Of Magicians, Wizards, and Apprenticeships — Guest Post by Gary Gauthier

Welcome to Life List Club Friday, y’all! I’m feeling all sassy because I’ve been crossing some big goals off my Life List this week. Don’t know what a Life List is? Click here.

Speaking of sassy, I have Gary back here this week. He’s my guest that wrote that smokin’ post last month on the fallacy inherent in the self-publishing discussion. He’s going to host the party today while I dance on over to Marcia Richards’ place to debate Which Is Better – Giving or Receiving?


Of Magicians, Wizards, and Apprenticeships
by Gary Gauthier

Tools and Tricks of the Trade

A wizard is someone who can accomplish amazing and inexplicable feats. A magician may be called a modern-day wizard.

Writers can learn a thing or two from magicians. Indeed, anyone who wants to learn and practice a craft can learn something from a magician.  

A craftsman is someone who masters the tools and tricks of his trade. The magician’s bag of tricks allows him to make things disappear and his tools and props enable him to pull a rabbit out of a hat.

The Right Result Can Seem Like Magic

Some things we don’t understand look like magic.

I remember the first time I heard of a fax machine. It was 1979. I worked at a brokerage firm in New York while on leave of absence from college. I worked in the accounting department on the eleventh floor.

We needed a document from the Chicago office at the last minute so that an employee’s paycheck wouldn’t be delayed. I was told to go to the 30th floor to pick up the document because we had just received it. It was sent by fax.

In my limited imagination, I thought the process was similar to a telegram. I was so clueless that I wouldn’t have been surprised in the least if a representative from Western Union on the 30th floor asked me to sign for the document.

When I got there, I was directed to a machine with the dimensions of today’s full-size photocopiers; and there sitting in a tray was a fuzzy reproduction of the document I was looking for.

I spent the rest of the day trying to figure out how the Chicago office did that.

That machine probably cost a small fortune. Twelve years later, in 1991, an article predicted a $99 fax machine would be available in the near future.

Some Wizards Have the Gift of Genius

If a person achieves things we can’t comprehend, we label him a genius.

Mozart is considered a genius because he started composing music at the age of five. He wrote piano sonatas and chamber pieces for duos, trios, quartets and quintets. He composed operas and symphonic works, not to mention violin, clarinet and piano concertos.  He had the gift of musical genius.

Isaac Newton is considered a genius because he figured out things about the world that still amaze us to this day. Newton reduced to formulas everyday stuff that everyone took for granted, like the laws that rule falling objects and the relationship between force, mass and motion.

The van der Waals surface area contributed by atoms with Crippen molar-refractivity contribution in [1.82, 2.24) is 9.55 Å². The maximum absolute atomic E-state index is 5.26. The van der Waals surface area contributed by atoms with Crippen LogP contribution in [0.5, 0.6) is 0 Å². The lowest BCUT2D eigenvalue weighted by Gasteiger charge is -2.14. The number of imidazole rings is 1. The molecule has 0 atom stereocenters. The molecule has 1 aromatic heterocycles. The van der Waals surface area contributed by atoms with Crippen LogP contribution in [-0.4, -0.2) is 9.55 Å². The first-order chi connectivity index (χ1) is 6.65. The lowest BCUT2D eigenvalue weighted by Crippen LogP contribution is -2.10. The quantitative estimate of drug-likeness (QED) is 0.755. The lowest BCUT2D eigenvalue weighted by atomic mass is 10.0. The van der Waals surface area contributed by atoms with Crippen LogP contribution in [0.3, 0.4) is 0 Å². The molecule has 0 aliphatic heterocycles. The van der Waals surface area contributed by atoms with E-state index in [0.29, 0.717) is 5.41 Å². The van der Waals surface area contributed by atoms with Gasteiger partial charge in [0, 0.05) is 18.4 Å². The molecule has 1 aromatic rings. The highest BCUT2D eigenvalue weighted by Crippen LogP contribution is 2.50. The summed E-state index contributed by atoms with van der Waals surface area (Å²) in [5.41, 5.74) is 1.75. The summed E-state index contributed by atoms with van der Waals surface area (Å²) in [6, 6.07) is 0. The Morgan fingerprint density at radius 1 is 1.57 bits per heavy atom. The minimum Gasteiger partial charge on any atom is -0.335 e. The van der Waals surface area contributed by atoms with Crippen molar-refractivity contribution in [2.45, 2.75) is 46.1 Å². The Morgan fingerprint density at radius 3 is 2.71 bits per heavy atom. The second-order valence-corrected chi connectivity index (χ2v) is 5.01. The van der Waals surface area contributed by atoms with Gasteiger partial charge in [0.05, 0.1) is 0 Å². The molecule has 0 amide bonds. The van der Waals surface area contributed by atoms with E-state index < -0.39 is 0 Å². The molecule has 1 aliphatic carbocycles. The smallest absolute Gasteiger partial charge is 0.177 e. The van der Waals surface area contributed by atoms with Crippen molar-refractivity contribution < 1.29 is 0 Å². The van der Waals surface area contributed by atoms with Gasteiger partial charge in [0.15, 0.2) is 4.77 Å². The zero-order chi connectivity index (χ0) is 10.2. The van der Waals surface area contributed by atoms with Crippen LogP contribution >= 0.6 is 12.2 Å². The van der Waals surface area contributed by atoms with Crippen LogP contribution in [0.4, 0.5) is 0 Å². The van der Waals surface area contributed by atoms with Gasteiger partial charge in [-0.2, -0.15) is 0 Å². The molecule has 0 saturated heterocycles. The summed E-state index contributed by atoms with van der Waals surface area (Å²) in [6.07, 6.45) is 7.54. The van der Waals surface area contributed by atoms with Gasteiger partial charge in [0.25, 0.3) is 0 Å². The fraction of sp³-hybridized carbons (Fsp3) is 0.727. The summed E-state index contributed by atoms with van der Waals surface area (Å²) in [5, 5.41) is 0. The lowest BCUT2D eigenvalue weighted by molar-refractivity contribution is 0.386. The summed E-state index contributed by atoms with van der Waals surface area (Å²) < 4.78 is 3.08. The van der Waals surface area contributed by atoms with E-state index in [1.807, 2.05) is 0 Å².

Maybe you’re not so impressed by all of this. After all, this is taught in high school physics classes.

Well, how about this? A colleague asks Newton to explain why the orbits of planets are shaped like ellipses rather than circles. Newton didn’t know the answer and said words to the effect of: “I’ll get back to you on that.”

He invented Calculus to arrive at his explanation. It took Newton two months. Now that’s impressive. He was a wizard.

(Caption: Neil DeGrasse Tyson, Director, Hayden Planetarium)

Anyone Can Become an Apprentice

Many writers become successful without the gift of genius. And there’s no reason to think you can’t do it. Sure, there’s hard work and some sacrifice involved. But if you have the calling, it may be well worth it.

Once you commit to being an apprentice, seek out, investigate and learn as much as possible about the art and craft of writing.

  • Master the fundamentals of grammar
  • Learn the elements of style.
  • In your reading, practice detecting the techniques that work.
  • Look for the basics like effective sentence and paragraph structure.
  • Train the mind’s eye to spot the use of metaphor, simile, and alliteration.

These are the tricks of your trade.

Study and practice the recommended techniques for plot construction and character development. Learn the history of your genre and determine how you can adapt what others have done so it works for you.

Re-read, with a critical eye, what you consider masterpieces in your genre. Pay attention to the use of themes that weave together plot, characters and setting so that you can do it in your writing, if and when it’s appropriate.   

Your commitment to the apprenticeship marks the beginning of an epic journey that will help you to develop your own style and put you in a position to create your own magic.

About Gary

Gary Gauthier is working on his first novel, a crime thriller set in New Orleans just before Hurricane Katrina’s landfall. His blog, Literary Snippets, gives him an opportunity to express and share his appreciation for art and literature. He occasionally posts articles as well. Some of his favorite writers are Thomas Hardy, Charles Dickens, George Eliot, Nathaniel Hawthorne and Edgar Allan Poe. But this changes from time to time. Stay tuned!

Follow Gary on Twitter and Google Plus.

About Jenny Hansen

Avid seeker of "more"...More words, more creativity, More Cowbell! An extrovert who's terribly fond of silliness. Founding blogger at Writers In The Storm (http://writersinthestormblog.com). Write on!
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30 Responses to Of Magicians, Wizards, and Apprenticeships — Guest Post by Gary Gauthier

  1. Julie Glover says:

    I like the use of the word apprentice here. We can follow in the footsteps of the wizards and learn a lot. I would like to have a little of that wizardly genius myself, though. 🙂